Multilateral and Unilateral disarmament are to processes of disarmament, multilateral being when countries disarm together, at the same rate and Unilateral being when a single country disarms to set an example and to show it is peace-loving. There has been much debate on which of these should be employed, and the catholic church has consistently criticized unilateral disarmament and endorsed multilateral; however, I believe both are perfectly just ways of disarming, both setting an example and a desire for peace, and as Isaiah 2:4 states “And he [God] will certainly render judgement among the nations and set matters straight respecting many peoples. And they will have to beat their swords into ploughshares”, this could be considered as a direct order to disarm, as well as a total objection to war, and it doesn’t prefer either multi, nor unilateral disarmament.
Therefore I think I could include both in my leaflet as just ways to remove ones weapons. Situational Ethics was created during the 1960`s by a man named Joseph Fletcher. It revolves around a Christian going into every situation trying to do the most “loving” thing; this sounds simple, but what the loving thing actually is can be very varied, and needs a great deal of thought. Here is an example: A Jewish mother smothers her own crying baby in order to stop a group of hidden people being discovered by German soldiers. I feel the problem with this theory however, is that it can be the exact opposite to loving in the situations it intends to be in and decisions made are devoid of compassion or love.
If the mother had not smothered her child, it may have survived along with the group if perhaps it had become quiet; there is no certainty the soldiers would have heard it anyway and perhaps they could have escaped them if caught. However, the child died because there was a possibility that if he had continued to cry they would all become harmed. The baby was murdered. I believe situational ethics can promote a way of thinking the exact opposite to the one it strives to create, and although the bible promotes trying to be loving in each situation, I think it goes against the commandments of the bible in many situations, and there are other laws for Christians to abide by that situational ethics could contradict.. I would not put it in my leaflet.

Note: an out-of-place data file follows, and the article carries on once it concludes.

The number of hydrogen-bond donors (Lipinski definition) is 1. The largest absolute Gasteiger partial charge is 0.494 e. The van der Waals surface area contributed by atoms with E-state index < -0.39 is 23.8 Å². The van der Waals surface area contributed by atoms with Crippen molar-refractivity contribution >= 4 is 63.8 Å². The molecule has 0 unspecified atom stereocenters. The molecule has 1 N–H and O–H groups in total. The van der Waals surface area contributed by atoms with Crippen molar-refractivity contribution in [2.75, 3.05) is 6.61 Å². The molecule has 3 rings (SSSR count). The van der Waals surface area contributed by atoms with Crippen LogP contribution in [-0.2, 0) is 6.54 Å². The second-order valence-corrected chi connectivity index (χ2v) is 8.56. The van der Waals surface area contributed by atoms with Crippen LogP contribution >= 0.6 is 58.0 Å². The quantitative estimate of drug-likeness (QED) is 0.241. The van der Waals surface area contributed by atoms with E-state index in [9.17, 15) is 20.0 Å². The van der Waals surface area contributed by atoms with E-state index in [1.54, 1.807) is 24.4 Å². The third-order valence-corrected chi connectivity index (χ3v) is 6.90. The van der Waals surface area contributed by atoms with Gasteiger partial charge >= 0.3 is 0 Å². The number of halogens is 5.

In conclusion to what I have already written and discussed, I would include several teachings in my leaflet; relative pacifism; the desire for peace, while still being able to actively defend oneself or ones peaceful neighbour if unjustly attacked. Liberation theology, where a people, oppressed by a harsh government who use its subjects as pawns for their own pocket, whether they wither or starve, can rise up, to strive for peace and the prosperity of their citizens, and for a lasting peace between them and other countries, as a last resort. I would include both multi and unilateral forms of disarmament, as a way to move towards lasting peace, and set a peace-loving example to other nations.
What I am would like my leaflet to express is Christian a society in which a country can defend oneself against an aggressor, while still wanting peace and not being an aggressor themselves and be able to justify their actions using the Bible and Gods teachings. If all nations observed this anyway, there would be no war in the first place. I feel it is plain that if I agreed with the theory of absolute pacifism then; even if each nation but one complied, it is possible that the entire world would end ruled by the one who refused to join this peaceful society, and the entire planet would finish in a position exactly the opposite to the one originally intended. I feel a Christian booklet incorporating these theories could be satisfactorily justified by the bible in all situations and still create a safe world for everybody inhabiting it.